(Y) “The photographs reflect the joy and the essence of this beautiful project. I am proud to capture their creativity, happiness and the sense of pride they feel belonging to a club, and being part of something very important.”

What motivates you to continue during difficult times?
(U) “My love for the project. It changes children’s lives and the community. The community also takes ownership for its success. It's not just a project; it's part of everyone's life. It has also changed my life. It's made me love simple things.”

What is a favourite moment for you from the project?
(U) “I have witnessed the moment when children first have access to books. It is wonderful to see how their confidence grows!”
(Y) “One of my favourite memories is when I accompanied the children in the Children's Film Club to the Icaro Central American Film Festival. I could really feel their excitement and joy when they were on stage receiving recognition for their work. Their success inspires others in the community to want to change their behaviour as well.”

What's your proudest moment and what's your hope for the future? (Y) “I am proud of the children because they [have] developed the habit of reading. It's become a part of their lives. They read for pleasure, they lend books and they always carry books in their reading bags to read and share at home. My greatest hope is that Libraries will one day reach every corner of my country. When I tell my friends about the activities I do in my job, they are amazed at how wonderful these libraries are.”

Ellen is a champion reader. Her dream is to help other kids love books.
Ellen is a champion reader. Her dream is to help other kids love books.

A storybook adventure

Meet Ellen, the fastest little reader in town!

ELLEN LIVES IN LENCA AND IS KNOWN FOR HER PRECOCIOUS READING ABILITIES. The nineyear- old estimates that she's read at least 100 books and counting!

“At school, I read in the library. When I'm home, I read under a tree or while lying in bed. I like reading as much as chicken soup, watermelon and rice with chili (my favourite foods).”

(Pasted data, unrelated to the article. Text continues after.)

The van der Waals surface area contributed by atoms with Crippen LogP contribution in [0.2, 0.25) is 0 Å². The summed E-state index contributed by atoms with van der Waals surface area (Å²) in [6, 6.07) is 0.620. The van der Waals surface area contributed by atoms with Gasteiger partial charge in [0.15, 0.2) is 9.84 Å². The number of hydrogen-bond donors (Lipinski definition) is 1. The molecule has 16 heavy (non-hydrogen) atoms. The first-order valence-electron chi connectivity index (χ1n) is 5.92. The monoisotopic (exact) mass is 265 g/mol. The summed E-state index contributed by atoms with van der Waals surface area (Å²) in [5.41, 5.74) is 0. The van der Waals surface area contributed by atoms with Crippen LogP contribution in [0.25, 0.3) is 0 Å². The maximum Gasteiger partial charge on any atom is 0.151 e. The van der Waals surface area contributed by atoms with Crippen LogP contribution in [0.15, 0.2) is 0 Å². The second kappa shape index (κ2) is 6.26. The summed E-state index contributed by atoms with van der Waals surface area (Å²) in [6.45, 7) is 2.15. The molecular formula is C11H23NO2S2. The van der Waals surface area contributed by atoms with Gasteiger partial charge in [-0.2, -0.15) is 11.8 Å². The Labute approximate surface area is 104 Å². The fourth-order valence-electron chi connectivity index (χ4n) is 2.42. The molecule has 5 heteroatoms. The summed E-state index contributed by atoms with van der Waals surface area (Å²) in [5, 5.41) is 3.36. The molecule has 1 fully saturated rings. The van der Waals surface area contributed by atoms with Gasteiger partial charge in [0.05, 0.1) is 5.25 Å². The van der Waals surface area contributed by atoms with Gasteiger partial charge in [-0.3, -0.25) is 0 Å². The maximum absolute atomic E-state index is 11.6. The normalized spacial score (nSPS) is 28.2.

That's saying something!

Watch Ellen’s award-winning reading

» Watch now

Her teacher noticed Ellen's talent a few years ago and asked the then seven-year-old if she wanted to enter the Reading at Home national contest. It's a popular national reading event organized by the government of Honduras.

To enter, Ellen and her teacher recorded her reading an excerpt from The Sky is Falling. It was sent off to the judges at her school to see if she would make it to the next round.

That was only the first round she had to pass. From there, her recording went to municipal and national judges. Needless to say, it was a rigorous and prestigious contest.

Ellen's submission won every stage of the competition. The judges said that “Ellen is a girl who reads very quickly. Her tone is perfect. She also takes the right breaks to add emotion.”

After she won, Ellen was congratulated by Honduras’ first lady, the minister of education, the departmental director of education, her town's mayor and her teachers.

The reading competition boosted Ellen's confidence and helped her discover a new purpose: One day, she hopes to use her education to help children who are facing poverty. Her mom says that she knows that her daughter’s education gives her a better chance of earning a living when she is older.

“As a mother, I feel grateful for the Library because my little girl has been transformed here,” she says. "Reading is her passion. Although we have little schooling, we understand that access to the library, school and education are opportunities to get out of poverty.”


Thank you!

Thank you for providing opportunities to hundreds of students in Honduras! We look forward to continuing to work together to reach even more girls and adolescents in the final months of 2022 and beyond. This includes completing a methodological guide on how to implement the Library model, printing books of impact stories, convening new municipal mayors to report the progress, achievements and challenges of the Libraries, and carrying out field visits to exchange further knowledge on library activities and strategies.


“I think that little by little the pandemic will pass and we will be able to do plays, mime, storytelling and drawing classes again. This ugly time has to end.” – Concepción

“I am sure that if I have the opportunity to continue studying I will do well because I have read and will continue reading. I like it and it makes me imagine.” – Anyeli

“I've read over a 100 books. I started reading very small books and now I read big books. I feel that the main character is me, and I get to know many worlds.” – Ellen

I was in the second grade when they opened the library. I could read a little, but it was in the library where my tongue was unraveled. Now I'm not bored in this school anymore.”

– Génesis, Library reader
Kids in classroom with hands up